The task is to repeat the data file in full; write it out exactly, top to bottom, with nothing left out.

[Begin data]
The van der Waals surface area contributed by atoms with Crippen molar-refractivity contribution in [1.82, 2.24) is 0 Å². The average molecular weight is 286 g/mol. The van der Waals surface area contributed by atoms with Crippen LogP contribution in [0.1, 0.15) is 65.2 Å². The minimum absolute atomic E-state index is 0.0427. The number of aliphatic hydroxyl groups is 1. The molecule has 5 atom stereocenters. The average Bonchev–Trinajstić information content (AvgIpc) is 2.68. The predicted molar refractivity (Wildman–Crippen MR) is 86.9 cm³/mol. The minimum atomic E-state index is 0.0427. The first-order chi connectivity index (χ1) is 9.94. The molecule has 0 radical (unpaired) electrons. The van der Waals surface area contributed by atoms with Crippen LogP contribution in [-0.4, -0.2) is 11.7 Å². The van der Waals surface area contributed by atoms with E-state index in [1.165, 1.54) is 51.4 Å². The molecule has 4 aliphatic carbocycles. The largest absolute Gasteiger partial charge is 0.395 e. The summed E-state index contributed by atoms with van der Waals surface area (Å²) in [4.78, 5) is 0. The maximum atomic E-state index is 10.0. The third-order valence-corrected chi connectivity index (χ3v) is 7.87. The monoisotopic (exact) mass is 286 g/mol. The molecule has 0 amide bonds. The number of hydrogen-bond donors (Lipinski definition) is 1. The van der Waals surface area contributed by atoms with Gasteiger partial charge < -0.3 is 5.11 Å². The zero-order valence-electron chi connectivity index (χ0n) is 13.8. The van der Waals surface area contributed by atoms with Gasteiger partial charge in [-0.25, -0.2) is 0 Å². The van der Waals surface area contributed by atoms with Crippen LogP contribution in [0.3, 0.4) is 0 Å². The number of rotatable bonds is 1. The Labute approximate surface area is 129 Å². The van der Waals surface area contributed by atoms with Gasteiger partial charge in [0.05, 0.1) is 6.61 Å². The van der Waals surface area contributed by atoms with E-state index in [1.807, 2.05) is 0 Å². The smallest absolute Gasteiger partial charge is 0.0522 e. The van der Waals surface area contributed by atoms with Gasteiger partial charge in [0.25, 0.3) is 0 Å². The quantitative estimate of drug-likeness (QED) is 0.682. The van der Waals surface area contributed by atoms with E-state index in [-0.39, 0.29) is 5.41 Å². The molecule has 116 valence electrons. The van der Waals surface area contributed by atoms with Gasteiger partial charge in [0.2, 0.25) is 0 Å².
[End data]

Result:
The van der Waals surface area contributed by atoms with Crippen molar-refractivity contribution in [1.82, 2.24) is 0 Å². The average molecular weight is 286 g/mol. The van der Waals surface area contributed by atoms with Crippen LogP contribution in [0.1, 0.15) is 65.2 Å². The minimum absolute atomic E-state index is 0.0427. The number of aliphatic hydroxyl groups is 1. The molecule has 5 atom stereocenters. The average Bonchev–Trinajstić information content (AvgIpc) is 2.68. The predicted molar refractivity (Wildman–Crippen MR) is 86.9 cm³/mol. The minimum atomic E-state index is 0.0427. The first-order chi connectivity index (χ1) is 9.94. The molecule has 0 radical (unpaired) electrons. The van der Waals surface area contributed by atoms with Crippen LogP contribution in [-0.4, -0.2) is 11.7 Å². The van der Waals surface area contributed by atoms with E-state index in [1.165, 1.54) is 51.4 Å². The molecule has 4 aliphatic carbocycles. The largest absolute Gasteiger partial charge is 0.395 e. The summed E-state index contributed by atoms with van der Waals surface area (Å²) in [4.78, 5) is 0. The maximum atomic E-state index is 10.0. The third-order valence-corrected chi connectivity index (χ3v) is 7.87. The monoisotopic (exact) mass is 286 g/mol. The molecule has 0 amide bonds. The number of hydrogen-bond donors (Lipinski definition) is 1. The van der Waals surface area contributed by atoms with Gasteiger partial charge < -0.3 is 5.11 Å². The zero-order valence-electron chi connectivity index (χ0n) is 13.8. The van der Waals surface area contributed by atoms with Gasteiger partial charge in [-0.25, -0.2) is 0 Å². The van der Waals surface area contributed by atoms with Crippen LogP contribution in [0.3, 0.4) is 0 Å². The number of rotatable bonds is 1. The Labute approximate surface area is 129 Å². The van der Waals surface area contributed by atoms with Gasteiger partial charge in [0.05, 0.1) is 6.61 Å². The van der Waals surface area contributed by atoms with E-state index in [1.807, 2.05) is 0 Å². The smallest absolute Gasteiger partial charge is 0.0522 e. The van der Waals surface area contributed by atoms with Gasteiger partial charge in [0.25, 0.3) is 0 Å². The quantitative estimate of drug-likeness (QED) is 0.682. The van der Waals surface area contributed by atoms with E-state index in [-0.39, 0.29) is 5.41 Å². The molecule has 116 valence electrons. The van der Waals surface area contributed by atoms with Gasteiger partial charge in [0.2, 0.25) is 0 Å².